Lawmakers told the Boston Globe they wanted more time to set up the bureaucracy around the selling of Massachusetts marijuana. Pictured: A customer holds a sample jar at Amazon Organics in Eugene, Ore., on Thursday, Oct. 1, 2015. Oregon is the third state to have recreational marijuana sales. (Ryan Kang, The Associated Press)

What’s causing Massachusetts weed paranoia?

This November, Massachusetts voters decided to make recreational marijuana legal, able be bought and sold in a store by January 2018. But this week, state lawmakers quietly voted to delay the sale date by at least six months.

The delay has some marijuana-legalization advocates outraged, less so because they’ll have to wait a few months to buy pot and more so because they feel the legislature is trying to subvert the will of the people by fundamentally changing what they voted for. A similar skirmish is happening in Maine over minimum wage, and both have progressives worried their opponents are trying to delay or even reverse their remarkable success via ballot initiatives.

“No legislature has inserted themselves in such a way as to extend timelines,” said Jim Borghesani, the director of communications for the Massachusetts campaign to legalize marijuana. “It’s direct democracy by the voters, whether you like it or not.”

Massachusetts state lawmakers passed the bill in an informal session Wednesday with just a handful of lawmakers present. Lawmakers told the Boston Globe they wanted more time to set up the bureaucracy around the selling of marijuana. But legalization advocates note that Massachusetts’s timeline to legalize marijuana matches up with other states that allow it.

That the legislature is involved at all in setting up a timeline is especially frustrating advocates, since the whole point of ballot initiatives is to go around the legislative body. And in a nation dominated by Republican legislatures (Massachusetts’s is one of a handful controlled by Democrats), going around legislatures is something progressives have had a lot of success with in recent years.

Even though Republicans have a nearly 2-to-1 control of state legislatures, progressive ballot initiatives like legalizing marijuana, creating background checks for gun purchases and raising the minimum wage have often soared through when put to voters.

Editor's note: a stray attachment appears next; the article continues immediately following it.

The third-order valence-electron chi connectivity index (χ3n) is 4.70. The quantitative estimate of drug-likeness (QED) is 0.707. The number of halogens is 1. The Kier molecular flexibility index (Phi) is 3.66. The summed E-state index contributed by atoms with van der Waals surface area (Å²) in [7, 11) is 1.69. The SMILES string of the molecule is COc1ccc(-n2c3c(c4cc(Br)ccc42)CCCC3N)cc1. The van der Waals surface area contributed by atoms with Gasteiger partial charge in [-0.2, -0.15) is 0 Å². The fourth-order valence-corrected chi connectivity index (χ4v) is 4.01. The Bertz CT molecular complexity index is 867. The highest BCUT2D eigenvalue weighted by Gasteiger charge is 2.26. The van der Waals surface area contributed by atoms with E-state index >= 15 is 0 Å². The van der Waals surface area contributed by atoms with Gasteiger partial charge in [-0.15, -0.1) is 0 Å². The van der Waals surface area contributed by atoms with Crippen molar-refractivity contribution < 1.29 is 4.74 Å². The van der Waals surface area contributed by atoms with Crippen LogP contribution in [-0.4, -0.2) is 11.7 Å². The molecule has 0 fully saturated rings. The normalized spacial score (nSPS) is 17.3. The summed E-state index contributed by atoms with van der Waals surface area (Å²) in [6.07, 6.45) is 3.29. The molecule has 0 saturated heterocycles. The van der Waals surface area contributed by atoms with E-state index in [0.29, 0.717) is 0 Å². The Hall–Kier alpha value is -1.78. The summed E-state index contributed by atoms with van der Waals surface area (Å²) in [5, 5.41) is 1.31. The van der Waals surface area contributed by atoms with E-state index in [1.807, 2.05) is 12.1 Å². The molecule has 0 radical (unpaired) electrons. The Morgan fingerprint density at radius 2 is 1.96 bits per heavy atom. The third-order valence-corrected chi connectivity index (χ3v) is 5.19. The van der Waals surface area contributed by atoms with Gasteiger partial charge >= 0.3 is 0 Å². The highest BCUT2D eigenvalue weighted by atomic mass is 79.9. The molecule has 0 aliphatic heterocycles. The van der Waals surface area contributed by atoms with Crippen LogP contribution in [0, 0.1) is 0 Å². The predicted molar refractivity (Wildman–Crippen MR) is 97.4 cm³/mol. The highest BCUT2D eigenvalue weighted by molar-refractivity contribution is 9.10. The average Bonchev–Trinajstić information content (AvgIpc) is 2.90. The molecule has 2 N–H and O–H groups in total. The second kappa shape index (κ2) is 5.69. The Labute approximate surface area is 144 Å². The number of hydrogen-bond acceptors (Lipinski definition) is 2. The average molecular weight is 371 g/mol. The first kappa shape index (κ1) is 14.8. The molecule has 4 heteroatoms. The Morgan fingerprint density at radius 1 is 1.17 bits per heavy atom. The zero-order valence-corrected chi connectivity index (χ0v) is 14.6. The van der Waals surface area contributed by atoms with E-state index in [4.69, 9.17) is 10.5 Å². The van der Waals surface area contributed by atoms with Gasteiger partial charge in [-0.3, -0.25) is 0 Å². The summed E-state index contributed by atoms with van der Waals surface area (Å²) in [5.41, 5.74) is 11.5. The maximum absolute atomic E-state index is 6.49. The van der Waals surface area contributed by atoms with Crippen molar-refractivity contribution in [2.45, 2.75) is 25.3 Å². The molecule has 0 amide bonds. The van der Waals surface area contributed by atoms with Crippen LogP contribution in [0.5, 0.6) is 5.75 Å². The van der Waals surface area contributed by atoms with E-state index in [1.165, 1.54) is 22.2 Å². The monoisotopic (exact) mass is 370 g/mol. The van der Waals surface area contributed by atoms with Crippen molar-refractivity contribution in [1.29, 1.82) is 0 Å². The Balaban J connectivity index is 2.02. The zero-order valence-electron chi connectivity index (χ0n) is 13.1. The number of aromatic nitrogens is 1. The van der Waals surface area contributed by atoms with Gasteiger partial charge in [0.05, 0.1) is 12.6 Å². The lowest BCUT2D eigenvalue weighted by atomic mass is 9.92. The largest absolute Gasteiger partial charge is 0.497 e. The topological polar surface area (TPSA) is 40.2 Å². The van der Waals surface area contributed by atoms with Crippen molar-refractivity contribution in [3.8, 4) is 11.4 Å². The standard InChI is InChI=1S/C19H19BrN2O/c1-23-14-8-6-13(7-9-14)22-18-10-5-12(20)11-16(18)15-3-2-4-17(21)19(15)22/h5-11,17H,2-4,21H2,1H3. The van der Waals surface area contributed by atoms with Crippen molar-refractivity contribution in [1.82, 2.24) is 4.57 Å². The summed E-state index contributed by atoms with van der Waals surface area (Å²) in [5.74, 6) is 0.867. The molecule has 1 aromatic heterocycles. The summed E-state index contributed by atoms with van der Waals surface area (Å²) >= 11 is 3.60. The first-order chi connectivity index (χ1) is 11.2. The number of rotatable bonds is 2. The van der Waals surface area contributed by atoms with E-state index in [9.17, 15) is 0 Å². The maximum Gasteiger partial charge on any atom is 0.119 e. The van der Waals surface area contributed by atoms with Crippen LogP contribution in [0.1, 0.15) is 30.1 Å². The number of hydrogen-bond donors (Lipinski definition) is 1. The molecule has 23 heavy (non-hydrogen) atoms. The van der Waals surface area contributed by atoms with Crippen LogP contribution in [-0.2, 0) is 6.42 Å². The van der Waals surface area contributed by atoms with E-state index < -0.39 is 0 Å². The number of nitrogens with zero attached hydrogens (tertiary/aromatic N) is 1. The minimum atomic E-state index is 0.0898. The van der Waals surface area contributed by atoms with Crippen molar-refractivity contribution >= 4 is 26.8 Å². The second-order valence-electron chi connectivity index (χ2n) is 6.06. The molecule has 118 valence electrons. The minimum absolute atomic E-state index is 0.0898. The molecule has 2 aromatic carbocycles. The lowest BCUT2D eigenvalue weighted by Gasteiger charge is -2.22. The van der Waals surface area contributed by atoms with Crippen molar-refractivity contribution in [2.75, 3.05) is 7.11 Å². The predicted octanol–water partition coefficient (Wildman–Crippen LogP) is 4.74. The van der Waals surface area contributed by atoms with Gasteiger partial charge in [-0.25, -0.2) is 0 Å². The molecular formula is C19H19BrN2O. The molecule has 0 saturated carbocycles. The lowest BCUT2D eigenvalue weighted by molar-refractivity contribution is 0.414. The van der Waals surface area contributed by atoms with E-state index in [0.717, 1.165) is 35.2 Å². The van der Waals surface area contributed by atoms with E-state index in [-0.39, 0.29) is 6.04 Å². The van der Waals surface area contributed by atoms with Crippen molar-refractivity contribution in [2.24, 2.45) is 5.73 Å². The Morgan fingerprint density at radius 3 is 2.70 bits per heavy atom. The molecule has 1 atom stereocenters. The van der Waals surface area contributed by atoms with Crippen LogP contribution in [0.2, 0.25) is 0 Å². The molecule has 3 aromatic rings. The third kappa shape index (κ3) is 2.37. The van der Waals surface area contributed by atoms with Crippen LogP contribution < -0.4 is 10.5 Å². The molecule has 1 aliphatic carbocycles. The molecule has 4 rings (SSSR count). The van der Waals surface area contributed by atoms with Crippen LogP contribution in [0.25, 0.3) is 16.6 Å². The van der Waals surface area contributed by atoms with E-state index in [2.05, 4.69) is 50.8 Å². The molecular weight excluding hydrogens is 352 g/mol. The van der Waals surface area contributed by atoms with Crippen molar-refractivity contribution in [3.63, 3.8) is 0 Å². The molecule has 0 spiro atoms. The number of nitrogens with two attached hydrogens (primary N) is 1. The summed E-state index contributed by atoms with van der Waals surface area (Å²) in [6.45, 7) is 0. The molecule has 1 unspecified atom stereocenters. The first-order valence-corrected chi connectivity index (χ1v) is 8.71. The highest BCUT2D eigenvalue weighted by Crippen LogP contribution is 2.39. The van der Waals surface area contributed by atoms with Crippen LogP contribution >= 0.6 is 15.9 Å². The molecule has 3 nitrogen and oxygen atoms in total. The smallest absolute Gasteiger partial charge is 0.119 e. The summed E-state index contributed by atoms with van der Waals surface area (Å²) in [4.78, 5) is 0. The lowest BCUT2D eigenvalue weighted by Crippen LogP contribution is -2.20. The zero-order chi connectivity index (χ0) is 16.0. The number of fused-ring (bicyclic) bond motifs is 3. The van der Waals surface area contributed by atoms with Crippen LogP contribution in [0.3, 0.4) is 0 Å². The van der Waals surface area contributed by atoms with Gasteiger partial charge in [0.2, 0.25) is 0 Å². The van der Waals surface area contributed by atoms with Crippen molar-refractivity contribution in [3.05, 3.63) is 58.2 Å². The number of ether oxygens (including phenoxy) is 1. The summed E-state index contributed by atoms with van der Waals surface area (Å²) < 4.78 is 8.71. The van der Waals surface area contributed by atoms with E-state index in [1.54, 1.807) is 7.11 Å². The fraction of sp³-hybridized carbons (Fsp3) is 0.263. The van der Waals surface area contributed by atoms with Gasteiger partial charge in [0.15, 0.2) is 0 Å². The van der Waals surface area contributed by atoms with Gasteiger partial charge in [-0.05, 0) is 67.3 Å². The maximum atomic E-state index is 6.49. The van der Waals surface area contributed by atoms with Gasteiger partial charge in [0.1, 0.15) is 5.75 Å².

Marijuana will soon be legal in some form in 29 states and the District of Columbia. Most states only allow medicinal, not recreational, but eight states have now legalized the latter, and the number is growing quickly. But no legislature has approved legalization or decriminalization. (Vermont lawmakers tried this year.) Raising the minimum wage has had comparable success; when put to the voters, minimum wage increases have won all but twice over the past 20 years.

That includes Maine, where the victors of a November ballot initiative to raise the minimum wage to $12 an hour by 2020 also find themselves battling politicians.

Perennially controversial Republican Gov. Paul LePage has characterized ballot initiatives as “recommendations,” (they’re not) and his administration recently announced they wouldn’t enforce the state’s new minimum wage law (which passed by more than 10 points) for restaurant servers for at least the first month.

Even though it’s just a monthlong delay for now, progressive groups are particularly worried Maine could serve as a template for politicians to undermine ballot initiatives they don’t like. Justine Sarver, director of the progressive Ballot Initiative Strategy Center, said in a statement LePage’s decision to delay the minimum wage increase is “egregious” and “despicable.”

Perhaps no recent ballot initiatives have been more successful than raising the minimum wage and legalizing marijuana. Marijuana had one of its best nights ever in November, when voters in eight of nine states voted to ease restrictions on it.

Which brings us back to Massachusetts, which will soon be one of eight states where it’s legal to smoke pot for any reason — except not on the timeline advocates thought.

All they can do now is hope Republican Gov. Charlie Baker doesn’t sign the bill or that state lawmakers don’t use the six-month delay to make more changes to the legalization roll-out, a fear of some advocates.

Outside of Massachusetts and Maine, progressives are also hoping legislatures don’t take a cue from these states and start tinkering with ballot initiatives after voters pass them.

Author Information:
Amber Phillips writes about politics for The Fix. She was previously the one-woman D.C. bureau for the Las Vegas Sun and has reported from Boston and Taiwan.